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Posts Tagged ‘pacific power’

Keeping the Peace in Asia

December 12th, 2013

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If you’re an Asia-focused security analyst, you’ve certainly been earning your paycheck these last few months. To wit: In late November, Beijing unilaterally declared an Air Defense Identification Zone over a broad swath of the Pacific Ocean; the U.S. responded by flying two B-52 bombers straight through it a few days later. South Korea and Japan then followed suit. Just this week, South Korea declared its own zone that overlaps waters and a submerged rock that China also claims.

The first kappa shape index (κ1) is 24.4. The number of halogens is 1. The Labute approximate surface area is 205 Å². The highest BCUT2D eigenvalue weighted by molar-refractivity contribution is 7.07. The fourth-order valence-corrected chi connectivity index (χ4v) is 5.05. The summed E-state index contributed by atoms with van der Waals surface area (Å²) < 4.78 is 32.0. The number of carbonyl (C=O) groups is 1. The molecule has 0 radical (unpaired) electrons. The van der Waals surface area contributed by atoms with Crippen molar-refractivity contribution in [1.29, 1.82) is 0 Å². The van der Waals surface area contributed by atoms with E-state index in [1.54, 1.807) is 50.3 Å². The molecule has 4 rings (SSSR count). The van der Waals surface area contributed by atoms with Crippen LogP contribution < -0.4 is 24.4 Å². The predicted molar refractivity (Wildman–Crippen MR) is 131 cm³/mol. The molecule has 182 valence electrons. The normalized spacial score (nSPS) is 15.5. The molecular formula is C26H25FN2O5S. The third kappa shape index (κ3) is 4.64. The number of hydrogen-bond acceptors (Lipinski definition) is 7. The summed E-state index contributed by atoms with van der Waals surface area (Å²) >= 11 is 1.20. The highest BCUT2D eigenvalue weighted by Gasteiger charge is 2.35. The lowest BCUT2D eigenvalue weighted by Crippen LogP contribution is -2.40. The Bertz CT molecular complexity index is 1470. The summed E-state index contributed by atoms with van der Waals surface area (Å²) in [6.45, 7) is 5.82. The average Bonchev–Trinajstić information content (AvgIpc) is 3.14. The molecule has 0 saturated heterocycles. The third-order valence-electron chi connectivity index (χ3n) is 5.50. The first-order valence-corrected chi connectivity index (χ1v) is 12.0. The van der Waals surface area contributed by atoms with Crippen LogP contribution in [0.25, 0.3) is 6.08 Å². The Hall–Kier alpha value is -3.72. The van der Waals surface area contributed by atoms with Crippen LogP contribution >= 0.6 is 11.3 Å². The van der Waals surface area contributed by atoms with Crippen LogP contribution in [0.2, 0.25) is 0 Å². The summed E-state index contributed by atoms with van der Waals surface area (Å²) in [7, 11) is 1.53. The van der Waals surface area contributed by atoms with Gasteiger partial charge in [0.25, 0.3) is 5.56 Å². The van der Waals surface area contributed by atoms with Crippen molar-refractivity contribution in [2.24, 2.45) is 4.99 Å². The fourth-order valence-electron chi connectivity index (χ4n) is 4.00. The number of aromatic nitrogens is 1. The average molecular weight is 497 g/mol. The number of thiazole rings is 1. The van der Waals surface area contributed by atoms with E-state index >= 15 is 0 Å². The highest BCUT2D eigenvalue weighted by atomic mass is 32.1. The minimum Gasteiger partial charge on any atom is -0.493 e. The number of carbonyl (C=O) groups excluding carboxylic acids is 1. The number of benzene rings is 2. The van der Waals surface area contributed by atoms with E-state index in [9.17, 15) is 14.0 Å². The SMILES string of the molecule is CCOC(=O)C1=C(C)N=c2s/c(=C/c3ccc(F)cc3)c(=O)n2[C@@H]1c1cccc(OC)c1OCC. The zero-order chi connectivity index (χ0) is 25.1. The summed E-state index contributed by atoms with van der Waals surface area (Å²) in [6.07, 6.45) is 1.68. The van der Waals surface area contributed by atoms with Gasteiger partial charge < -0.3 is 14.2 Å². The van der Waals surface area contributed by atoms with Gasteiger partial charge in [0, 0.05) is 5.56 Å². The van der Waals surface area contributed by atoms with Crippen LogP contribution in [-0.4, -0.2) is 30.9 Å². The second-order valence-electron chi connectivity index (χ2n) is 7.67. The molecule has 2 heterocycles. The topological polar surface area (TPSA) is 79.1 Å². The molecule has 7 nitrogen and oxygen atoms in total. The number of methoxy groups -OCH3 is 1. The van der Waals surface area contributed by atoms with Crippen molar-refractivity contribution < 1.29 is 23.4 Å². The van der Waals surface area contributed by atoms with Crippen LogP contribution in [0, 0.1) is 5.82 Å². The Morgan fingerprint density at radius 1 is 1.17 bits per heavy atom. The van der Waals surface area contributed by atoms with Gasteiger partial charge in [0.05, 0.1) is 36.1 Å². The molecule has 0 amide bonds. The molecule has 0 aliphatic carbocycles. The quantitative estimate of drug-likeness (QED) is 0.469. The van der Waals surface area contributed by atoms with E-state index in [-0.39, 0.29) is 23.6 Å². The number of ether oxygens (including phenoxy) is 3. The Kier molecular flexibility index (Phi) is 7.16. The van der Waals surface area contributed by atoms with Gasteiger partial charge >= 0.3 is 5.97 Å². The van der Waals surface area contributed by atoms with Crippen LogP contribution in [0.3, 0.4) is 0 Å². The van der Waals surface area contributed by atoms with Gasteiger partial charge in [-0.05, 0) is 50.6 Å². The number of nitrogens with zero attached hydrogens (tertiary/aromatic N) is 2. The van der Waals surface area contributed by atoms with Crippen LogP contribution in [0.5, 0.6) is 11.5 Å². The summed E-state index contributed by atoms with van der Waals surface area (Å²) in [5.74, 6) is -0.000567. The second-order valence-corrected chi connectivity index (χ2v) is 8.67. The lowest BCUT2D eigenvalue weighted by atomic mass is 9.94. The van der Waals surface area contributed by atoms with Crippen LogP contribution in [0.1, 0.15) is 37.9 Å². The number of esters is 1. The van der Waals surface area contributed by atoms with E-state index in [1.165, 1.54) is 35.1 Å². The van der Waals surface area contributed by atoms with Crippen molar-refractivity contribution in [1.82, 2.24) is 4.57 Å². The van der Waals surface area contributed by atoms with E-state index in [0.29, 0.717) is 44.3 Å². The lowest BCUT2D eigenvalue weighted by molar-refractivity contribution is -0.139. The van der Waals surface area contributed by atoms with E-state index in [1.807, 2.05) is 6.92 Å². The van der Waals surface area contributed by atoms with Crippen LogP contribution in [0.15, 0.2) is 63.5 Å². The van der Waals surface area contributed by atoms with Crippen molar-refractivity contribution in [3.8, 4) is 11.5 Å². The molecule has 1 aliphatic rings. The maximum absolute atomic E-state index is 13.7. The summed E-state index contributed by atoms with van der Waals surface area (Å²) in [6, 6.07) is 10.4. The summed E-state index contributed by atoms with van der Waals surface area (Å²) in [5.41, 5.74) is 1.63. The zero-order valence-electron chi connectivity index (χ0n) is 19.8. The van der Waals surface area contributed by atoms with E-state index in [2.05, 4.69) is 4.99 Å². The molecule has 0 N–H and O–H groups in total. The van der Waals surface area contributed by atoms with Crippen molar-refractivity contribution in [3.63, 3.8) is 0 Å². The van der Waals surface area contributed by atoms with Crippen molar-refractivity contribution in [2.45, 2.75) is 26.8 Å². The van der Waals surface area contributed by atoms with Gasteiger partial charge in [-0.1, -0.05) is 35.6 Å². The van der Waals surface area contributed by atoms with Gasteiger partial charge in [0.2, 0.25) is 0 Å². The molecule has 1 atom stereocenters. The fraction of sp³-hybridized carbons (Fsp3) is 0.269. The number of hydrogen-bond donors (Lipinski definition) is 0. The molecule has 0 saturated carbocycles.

The situation underscores why the U.S. needs to maintain a robust naval and air force presence in Asia: because it keeps all the regional powers — rising, declining or otherwise — from escalating a crisis into a conflagration. Treaties and trade help ameliorate the jagged regional political dynamics, but American hard power on the seas and in the air is what keeps tensions from rising to a fever pitch.

How can the U.S. continue to stabilize Asia without firing a shot? One way is to continue to blunt Japan from making a serious move that would further enflame Chinese nationalist passions, and, to a lesser extent, vice versa. Once these nationalist fires are re-lit in Asia, it could burn down the whole continent, as we saw a few generations ago.

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